Guest Post by Alana Rose Cattapan
As Michael Dunn writes in a recent editorial for the JME, “no medical ethicist worth their salt would deny that consent is a foundational concept in contemporary medical ethics,” and it is an extraordinary understatement to say that much ink has been spilled on the topic. The spaces between consent in theory and in practice is the subject of Dunn’s editorial, where he describes the ways that scholarship about consent fails, at times, to account for the messiness of the real-life process.
Obtaining consent for egg donation is a particularly messy endeavour. We still know relatively little about the long term effects of egg donation, and donors are sometimes seen as secondary players while the recipient of the eggs – the woman carrying a pregnancy and having a child – is viewed as the primary patient. Like other corporeal donations – blood, organ, bone marrow – egg donation presents a curious case of medical treatment in which there are no physiological benefits to the donor. However, in the case of egg donation, the intervention occurs not to save a life, but rather to fulfil someone else’s desire to have a child.
In Canada, where laws prohibit payment and a grey market in paid donors has emerged, the complexities of obtaining informed consent for egg donation are particularly fraught. Donors that receive payment (are they really donors if they are paid?) have to navigate a system where they are seemingly engaged in something illegal and they may not feel empowered to demand the kind of treatment (including follow-up care) to which they are entitled.
Egg donation, then, must be held to a higher standard of consent than other forms of medical treatment, a position also endorsed by a range of experts including the Canadian Fertility and Andrology Society, and the Society of Obstetricians and Gynaecologists of Canada. In 1999, these organizations issued an ethics statement stating explicitly that given the sensitive nature of egg donation, “obtaining voluntary, uncoerced and informed, written consent is crucial to the clinical acceptability of oocyte transfer between women.”
My study of consent forms for egg donation in Canada, published in the JME, reveals some of the curiosities of obtaining consent in this strange in-between place of medicine and reproduction. In studying the consent forms that some clinics in Canada made available to me, I found that the risks of the procedure are usually, but not always, disclosed; that there is a lack of clarity about anonymity and privacy; and that some forms read more like a legal contract than a document procuring consent to medical treatment. Absent detailed information about certain aspects of donation, it’s not entirely clear if egg donors are understood as patients in their own right, or, as legal scholar Vanessa Gruben has stated, as “spare parts.”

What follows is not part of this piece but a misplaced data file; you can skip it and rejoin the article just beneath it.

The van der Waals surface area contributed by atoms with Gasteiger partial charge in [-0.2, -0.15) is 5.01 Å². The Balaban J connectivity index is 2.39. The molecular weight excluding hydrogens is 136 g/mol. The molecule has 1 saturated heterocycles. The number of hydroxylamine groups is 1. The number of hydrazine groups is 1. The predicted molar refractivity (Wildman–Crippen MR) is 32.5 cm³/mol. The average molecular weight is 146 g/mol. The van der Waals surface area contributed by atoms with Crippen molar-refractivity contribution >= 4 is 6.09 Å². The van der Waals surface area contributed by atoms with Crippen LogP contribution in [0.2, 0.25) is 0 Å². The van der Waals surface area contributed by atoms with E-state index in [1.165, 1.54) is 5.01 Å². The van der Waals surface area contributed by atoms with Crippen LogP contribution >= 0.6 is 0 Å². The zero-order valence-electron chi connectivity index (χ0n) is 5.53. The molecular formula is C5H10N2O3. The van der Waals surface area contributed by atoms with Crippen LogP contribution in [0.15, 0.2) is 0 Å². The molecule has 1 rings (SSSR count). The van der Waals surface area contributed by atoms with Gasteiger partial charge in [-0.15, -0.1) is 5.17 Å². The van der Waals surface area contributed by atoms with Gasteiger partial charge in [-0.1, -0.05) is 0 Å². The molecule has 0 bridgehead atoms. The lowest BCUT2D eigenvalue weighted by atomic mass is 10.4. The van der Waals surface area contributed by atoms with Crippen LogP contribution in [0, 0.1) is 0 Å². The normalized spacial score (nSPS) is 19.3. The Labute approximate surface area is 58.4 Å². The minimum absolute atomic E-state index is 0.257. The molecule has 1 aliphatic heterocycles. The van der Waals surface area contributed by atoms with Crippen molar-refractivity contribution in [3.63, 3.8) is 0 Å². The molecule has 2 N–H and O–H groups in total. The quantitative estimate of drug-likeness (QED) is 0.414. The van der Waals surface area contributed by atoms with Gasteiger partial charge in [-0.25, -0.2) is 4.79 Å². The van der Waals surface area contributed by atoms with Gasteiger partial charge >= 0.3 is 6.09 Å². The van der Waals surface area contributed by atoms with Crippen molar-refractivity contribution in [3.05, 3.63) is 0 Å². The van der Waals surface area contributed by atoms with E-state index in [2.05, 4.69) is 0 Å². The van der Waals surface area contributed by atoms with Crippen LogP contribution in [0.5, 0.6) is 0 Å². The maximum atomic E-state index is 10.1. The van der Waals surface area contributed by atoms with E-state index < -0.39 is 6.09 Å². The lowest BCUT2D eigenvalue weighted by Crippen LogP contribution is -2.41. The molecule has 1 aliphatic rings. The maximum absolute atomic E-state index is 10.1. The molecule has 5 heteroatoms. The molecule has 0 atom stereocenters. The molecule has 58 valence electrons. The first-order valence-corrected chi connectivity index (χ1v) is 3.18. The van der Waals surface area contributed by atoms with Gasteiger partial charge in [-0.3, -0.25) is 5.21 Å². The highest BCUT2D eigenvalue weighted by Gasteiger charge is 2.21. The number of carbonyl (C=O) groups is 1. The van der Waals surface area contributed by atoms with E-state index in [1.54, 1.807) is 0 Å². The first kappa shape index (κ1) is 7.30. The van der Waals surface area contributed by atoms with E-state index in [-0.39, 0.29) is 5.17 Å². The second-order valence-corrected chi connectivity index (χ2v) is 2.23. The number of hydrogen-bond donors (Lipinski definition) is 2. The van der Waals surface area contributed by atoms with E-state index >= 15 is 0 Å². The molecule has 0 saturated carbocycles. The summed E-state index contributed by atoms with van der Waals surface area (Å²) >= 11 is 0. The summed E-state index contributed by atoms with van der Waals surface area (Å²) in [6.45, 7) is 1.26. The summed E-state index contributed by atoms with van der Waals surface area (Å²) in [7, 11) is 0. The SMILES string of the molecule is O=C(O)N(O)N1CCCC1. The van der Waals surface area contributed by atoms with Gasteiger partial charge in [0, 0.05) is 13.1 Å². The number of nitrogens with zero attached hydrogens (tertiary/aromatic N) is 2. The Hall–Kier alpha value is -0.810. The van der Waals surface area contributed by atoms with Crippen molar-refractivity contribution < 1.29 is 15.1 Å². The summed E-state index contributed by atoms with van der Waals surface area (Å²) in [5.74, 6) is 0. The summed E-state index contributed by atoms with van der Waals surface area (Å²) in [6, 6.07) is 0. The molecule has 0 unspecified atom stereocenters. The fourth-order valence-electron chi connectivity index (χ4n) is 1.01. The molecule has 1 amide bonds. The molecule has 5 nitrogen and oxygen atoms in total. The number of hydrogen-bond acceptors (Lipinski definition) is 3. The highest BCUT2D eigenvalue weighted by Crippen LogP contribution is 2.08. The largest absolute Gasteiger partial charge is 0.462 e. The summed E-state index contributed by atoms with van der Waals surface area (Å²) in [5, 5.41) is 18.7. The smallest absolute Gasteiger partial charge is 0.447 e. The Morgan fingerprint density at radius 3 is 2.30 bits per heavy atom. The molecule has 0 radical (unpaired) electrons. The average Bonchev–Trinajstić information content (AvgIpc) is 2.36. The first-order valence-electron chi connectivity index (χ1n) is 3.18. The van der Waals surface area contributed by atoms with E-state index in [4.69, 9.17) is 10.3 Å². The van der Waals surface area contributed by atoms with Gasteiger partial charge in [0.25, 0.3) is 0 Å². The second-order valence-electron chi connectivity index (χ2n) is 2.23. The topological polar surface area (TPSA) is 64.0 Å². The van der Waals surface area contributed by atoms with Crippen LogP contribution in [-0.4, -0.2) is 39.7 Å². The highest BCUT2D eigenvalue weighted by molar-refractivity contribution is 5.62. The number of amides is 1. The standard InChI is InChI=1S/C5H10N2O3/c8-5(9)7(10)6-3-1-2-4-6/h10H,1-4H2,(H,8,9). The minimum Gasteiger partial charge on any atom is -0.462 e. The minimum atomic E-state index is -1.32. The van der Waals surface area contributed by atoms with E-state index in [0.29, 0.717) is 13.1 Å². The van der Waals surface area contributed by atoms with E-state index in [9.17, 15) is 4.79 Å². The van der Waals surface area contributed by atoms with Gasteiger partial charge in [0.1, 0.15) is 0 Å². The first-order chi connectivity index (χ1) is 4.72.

The consent forms I studied can’t really tell us anything about the specific ways in which consent for egg donation is or is not occurring. Consent is an extensive process that involves much more than what is contained in a consent form, and even if consent forms were the only aspects of the process, there is a lot of literature on the difficulties presented by consent forms that contain too much information, are too long, and are too difficult to read.
At the same time, the consent forms I studied revealed that clinics can be doing a better job when it comes to egg donation. Some of the forms contained all but one of the elements I identified as integral to obtaining informed consent, and did a good job of providing clear, concise, and readable forms that would ensure that decision making about whether or not to participate in egg donation was relatively informed. With some small changes, several of these consent forms would be doing an excellent job.
In his book When Breath Becomes Air, neurosurgeon and writer Paul Kalanithi explains why so few doctors donate their bodies to medical schools for dissection. He writes, “as one anatomy professor put it to me, ‘you wouldn’t tell a patient the gory details of a surgery if that would make them not consent.’” But egg donors are not cadavers, nor are they conventional surgical patients. When engaging in an intervention is all risk with no clear physiological reward, the standard for consent must be higher, the gory details revealed. Given all that we know about informed consent, surely we can do better for egg donors. My paper in the JME this month offers some insights as to how this might occur.
Read the full paper here.